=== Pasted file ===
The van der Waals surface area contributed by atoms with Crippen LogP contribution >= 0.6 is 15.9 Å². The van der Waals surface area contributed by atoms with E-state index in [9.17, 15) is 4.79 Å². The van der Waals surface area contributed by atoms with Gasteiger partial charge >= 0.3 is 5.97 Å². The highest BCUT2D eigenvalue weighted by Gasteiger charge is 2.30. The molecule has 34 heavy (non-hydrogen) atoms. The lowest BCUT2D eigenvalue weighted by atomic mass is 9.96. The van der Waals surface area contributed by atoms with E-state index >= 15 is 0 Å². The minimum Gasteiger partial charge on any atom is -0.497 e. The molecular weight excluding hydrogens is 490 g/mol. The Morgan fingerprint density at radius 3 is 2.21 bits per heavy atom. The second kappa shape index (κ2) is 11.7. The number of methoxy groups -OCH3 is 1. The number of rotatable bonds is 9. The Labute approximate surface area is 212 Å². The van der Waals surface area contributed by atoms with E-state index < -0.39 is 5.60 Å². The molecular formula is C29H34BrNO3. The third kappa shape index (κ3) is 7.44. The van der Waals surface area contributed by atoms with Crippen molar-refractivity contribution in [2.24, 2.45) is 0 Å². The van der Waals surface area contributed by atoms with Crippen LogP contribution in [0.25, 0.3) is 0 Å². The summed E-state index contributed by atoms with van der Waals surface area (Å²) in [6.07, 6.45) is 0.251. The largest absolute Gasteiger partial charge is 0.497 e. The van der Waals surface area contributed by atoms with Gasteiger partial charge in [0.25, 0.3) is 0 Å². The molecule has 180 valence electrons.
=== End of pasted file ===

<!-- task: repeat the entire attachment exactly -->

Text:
The van der Waals surface area contributed by atoms with Crippen LogP contribution >= 0.6 is 15.9 Å². The van der Waals surface area contributed by atoms with E-state index in [9.17, 15) is 4.79 Å². The van der Waals surface area contributed by atoms with Gasteiger partial charge >= 0.3 is 5.97 Å². The highest BCUT2D eigenvalue weighted by Gasteiger charge is 2.30. The molecule has 34 heavy (non-hydrogen) atoms. The lowest BCUT2D eigenvalue weighted by atomic mass is 9.96. The van der Waals surface area contributed by atoms with E-state index >= 15 is 0 Å². The minimum Gasteiger partial charge on any atom is -0.497 e. The molecular weight excluding hydrogens is 490 g/mol. The Morgan fingerprint density at radius 3 is 2.21 bits per heavy atom. The second kappa shape index (κ2) is 11.7. The number of methoxy groups -OCH3 is 1. The number of rotatable bonds is 9. The Labute approximate surface area is 212 Å². The van der Waals surface area contributed by atoms with E-state index < -0.39 is 5.60 Å². The molecular formula is C29H34BrNO3. The third kappa shape index (κ3) is 7.44. The van der Waals surface area contributed by atoms with Crippen molar-refractivity contribution in [2.24, 2.45) is 0 Å². The van der Waals surface area contributed by atoms with Crippen LogP contribution in [0.25, 0.3) is 0 Å². The summed E-state index contributed by atoms with van der Waals surface area (Å²) in [6.07, 6.45) is 0.251. The largest absolute Gasteiger partial charge is 0.497 e. The van der Waals surface area contributed by atoms with Gasteiger partial charge in [0.25, 0.3) is 0 Å². The molecule has 180 valence electrons.